Soft drinks producers need to be more creative with sugar reductions, says Michael Butt

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There’s no shortage of creativity when it comes to list creation – it’s just a shame soft drinks producers can’t follow suit


Prepare for a bifurcated column this month, like unwound yarn heading in different directions but hailing from a common thread: innovation.

First an apology for an error, something of a recurring theme among my predictions; Nostradamus I ain’t. In last year’s May issue, I waxed lyrical about the possible positive effects the sugar tax would have on the soft drinks market, particularly in the area of spirit-and-mixer and highball drinks. I was wrong.

Some of the potential has been realised, with a wide selection of new brands bringing lots of great new flavours to the market. The leviathan that is Coca-Cola has made the predicted step, adroitly for such a big beast, to a 25cl can. This has ensured they can keep their classic recipe the same, preserving brand equity and reducing people’s sugar consumption by a meaningful percentage.

Unfortunately, many brands have taken the easy way out and simply removed the sugar and replaced it with acesulfame K, sucralose and aspartame. These artificial sweeteners are all thoroughly tested, absolutely safe and taste rank.

The Paloma in particular has suffered as a result of these changes. A cocktail that has existed in the UK for less than my bar lifetime, it is impossible to make a Squirt substitute from grapefruit and soda.

Pampelle and Briottet Pamplemousse Rose are tasty, but nowhere near concentrated in flavour enough to act as a cordial, so only when Ting was launched just over a decade ago bartenders and consumers alike were finally able to enjoy the soaring perfection of this tequila dove.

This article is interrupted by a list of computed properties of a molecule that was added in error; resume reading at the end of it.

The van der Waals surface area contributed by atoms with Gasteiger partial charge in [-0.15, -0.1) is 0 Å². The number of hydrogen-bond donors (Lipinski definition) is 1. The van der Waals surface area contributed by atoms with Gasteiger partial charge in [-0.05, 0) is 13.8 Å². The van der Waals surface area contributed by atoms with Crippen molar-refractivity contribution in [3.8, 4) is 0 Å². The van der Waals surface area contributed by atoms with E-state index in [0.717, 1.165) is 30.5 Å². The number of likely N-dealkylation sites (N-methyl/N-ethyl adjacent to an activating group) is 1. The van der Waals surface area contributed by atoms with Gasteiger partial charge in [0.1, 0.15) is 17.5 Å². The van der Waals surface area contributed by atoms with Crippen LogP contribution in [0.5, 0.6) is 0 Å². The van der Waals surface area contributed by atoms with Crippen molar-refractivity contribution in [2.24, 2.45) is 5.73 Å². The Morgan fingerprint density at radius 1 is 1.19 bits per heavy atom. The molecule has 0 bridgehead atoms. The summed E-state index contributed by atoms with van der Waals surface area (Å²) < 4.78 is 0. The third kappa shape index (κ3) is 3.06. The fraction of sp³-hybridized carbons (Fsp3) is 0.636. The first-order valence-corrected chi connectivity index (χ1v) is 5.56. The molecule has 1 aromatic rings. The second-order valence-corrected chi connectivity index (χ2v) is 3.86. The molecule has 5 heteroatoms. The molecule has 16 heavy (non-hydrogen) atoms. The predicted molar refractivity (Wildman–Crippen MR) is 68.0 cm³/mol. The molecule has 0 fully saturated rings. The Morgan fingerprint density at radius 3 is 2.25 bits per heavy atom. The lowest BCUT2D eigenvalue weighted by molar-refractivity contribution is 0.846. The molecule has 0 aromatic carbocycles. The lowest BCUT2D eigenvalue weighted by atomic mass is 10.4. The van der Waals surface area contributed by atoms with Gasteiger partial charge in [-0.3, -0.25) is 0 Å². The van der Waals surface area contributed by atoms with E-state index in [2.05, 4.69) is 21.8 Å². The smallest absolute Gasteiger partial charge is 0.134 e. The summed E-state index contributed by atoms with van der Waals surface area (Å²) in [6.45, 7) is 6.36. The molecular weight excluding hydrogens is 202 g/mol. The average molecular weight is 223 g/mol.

When San Pellegrino began importing Pampelmo, fans of the agave spirit, having thought they had reached Nirvana, realised they had just been waiting at a bus stop on the highway to heaven.

To wails of anguish, both Ting and San Pellegrino have reformulated their recipes with artificial sweeteners. Neither tastes nearly as good. Paloma fans are switching to tequila and tonic, which, with London Essence’s Grapefruit & Rosemary Tonic in particular, are delicious, but not the same.

When Ribena had to add polydextrose to its product to keep the ‘gloopiness’ of the reformulation the same regardless of the flatulent effects of this liquid starch, it was clear that the innovation I was hoping for has actually been subsumed under the weight of corporate cowardice.

Perhaps some of the risk-averse product planners should have hired a modern mixologist.

I’ve read many menus of late, having slimmed down the masses of very good entries for Imbibe’s Drinks List of the Year to a selection of truly excellent menus for the shortlist (p.58). I feel confident saying there is rarely a menu these days that doesn’t feature an ingredient new to the world of drink.

There is a danger that some take it too far, forcing an ingredient or combination that doesn’t have merit into a drink just for novelty and individuality. Still, this seems to happen less than it did in the past.

Mise-en-place techniques and, more importantly, pieces of equipment that were the sole preserve of the kitchen are now widespread this side of the pass. We are rapidly catching up with chefs in this style of ingredient development and we should look forward to this continuing.

Where the bar is indisputably the king of innovation, however, is in the presentation of the menu itself. Hélène Darroze’s Solitaire is a clever idea to allow a diner’s preferences to design an individual tasting menu, but this leading light of the culinary world is left in the shade by the bar world.

Original concepts, beautiful artwork and photography and elegant presentation have become the norm in cocktail menus. Drinkers have never had it so good. It’s just a pity they cannot put that same level of innovation and creativity in a can.

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Michael Butt

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